When Esther’s words were reported to Mordecai, he sent back this answer: ‘Do not think that because you are in the king’s house you alone of all the Jews will escape. For if you remain silent at this time, relief and deliverance for the Jews will arise from another place, but you and your father’s family will perish. And who knows but that you have come to your royal position for such a time as this?’
Then Esther sent this reply to Mordecai: ‘Go, gather together all the Jews who are in Susa, and fast for me. Do not eat or drink for three days, night or day. I and my attendants will fast as you do. When this is done, I will go to the king, even though it is against the law. And if I perish, I perish.’
So Mordecai went away and carried out all of Esther’s instructions.
When Esther learned that Haman set out a decree in the king’s name to have the Jews, her people, killed; she responded as follows:
- She sent garments to clothe Mordecai since it was unacceptable to come into the king’s gate with sackcloth.
- When Mordecai refused the garments, Esther sent someone to enquire why he would not accept it.
- Esther realised what awaits should she go to the king’s inner court and he does not hold out his scepter towards her.
- She called on Mordecai and all the other Jews to fast with her.
- She ultimately made the sacrifice to go to the king’s inner court without knowing whether he would hold out his scepter or not.
There is a stark difference between how these two women responded to the situations that befell them. Naomi wept, she tried to isolate herself from her daughters-in-law and she accepted her fate as a widow and childless mother. Furthermore, Naomi took the hand that was dealt to her on as part of her identity when she changed her name from Naomi to Mara.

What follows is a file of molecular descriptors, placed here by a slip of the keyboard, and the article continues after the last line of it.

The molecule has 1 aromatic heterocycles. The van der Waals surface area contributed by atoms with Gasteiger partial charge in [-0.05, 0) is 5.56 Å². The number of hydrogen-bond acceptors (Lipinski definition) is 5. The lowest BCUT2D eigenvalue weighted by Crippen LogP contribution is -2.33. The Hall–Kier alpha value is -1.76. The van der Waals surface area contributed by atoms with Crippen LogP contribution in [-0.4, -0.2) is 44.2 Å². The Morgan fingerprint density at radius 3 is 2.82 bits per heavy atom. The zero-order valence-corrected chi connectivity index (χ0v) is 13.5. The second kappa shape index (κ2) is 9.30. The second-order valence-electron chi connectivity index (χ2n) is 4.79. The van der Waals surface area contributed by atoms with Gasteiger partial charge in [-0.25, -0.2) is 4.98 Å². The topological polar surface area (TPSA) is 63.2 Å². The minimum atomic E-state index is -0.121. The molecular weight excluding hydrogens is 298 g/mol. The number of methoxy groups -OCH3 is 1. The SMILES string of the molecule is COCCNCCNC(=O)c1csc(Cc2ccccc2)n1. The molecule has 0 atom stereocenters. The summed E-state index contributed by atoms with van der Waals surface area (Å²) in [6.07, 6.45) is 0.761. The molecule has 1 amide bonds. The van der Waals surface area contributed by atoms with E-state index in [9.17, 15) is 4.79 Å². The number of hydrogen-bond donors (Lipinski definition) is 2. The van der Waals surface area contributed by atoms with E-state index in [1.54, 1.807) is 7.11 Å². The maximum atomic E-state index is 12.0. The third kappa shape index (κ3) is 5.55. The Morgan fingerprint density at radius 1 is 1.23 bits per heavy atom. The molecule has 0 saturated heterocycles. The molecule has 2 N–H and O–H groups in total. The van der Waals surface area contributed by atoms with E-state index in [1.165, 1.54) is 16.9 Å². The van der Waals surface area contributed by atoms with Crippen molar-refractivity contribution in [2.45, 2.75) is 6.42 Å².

These are character traits of survivors. Many a times when situations occur in our lives, we tend to make it part of our identity. It becomes part of what defines us as a person and more often than not, it changes our character the way Naomi changed to Mara.
As much as you made it out alive, you made it out alive and weaker. Alive and changed into Mara. Alive and fearful. It’s good to make it out alive, but should we allow the situation to define us and should we just accept it as our fate and move on?
No! You don’t need to, you can choose to live the warrior life. Esther on the other hand, when she learned of her people’s fate, she put plans into action. When Mordecai did not accept the garments she sent, she had a backup plan to enquire why. She knew there had to be something more to Mordecai being in sackcloth and refusing to wear acceptable garments. She pressed and pushed to get to the root cause of the issue at hand.
Once she knew what the root cause of Mordecai’s weeping was, she heard his counsel to go to the king and make supplication for the Jews, her people. She realised what the risk was to enter the king’s court without being summoned by him, so she requested Mordecai and all the Jews to fast with her. She did not isolate herself; instead, she drew on the strength from her brothers and sisters, because she knew her next action would require great sacrifice.
So, survivors, take action today and become warriors. You can be a warrior instead of a survivor, by making calculated and conscience decisions. By not taking your situation on as part of your identity and by not isolating yourself. I am not saying disregard your pain, there are great lessons to be learned from it, but do not let it overtake your identity.
Like Esther, speak up, let your voice be heard and save yourself.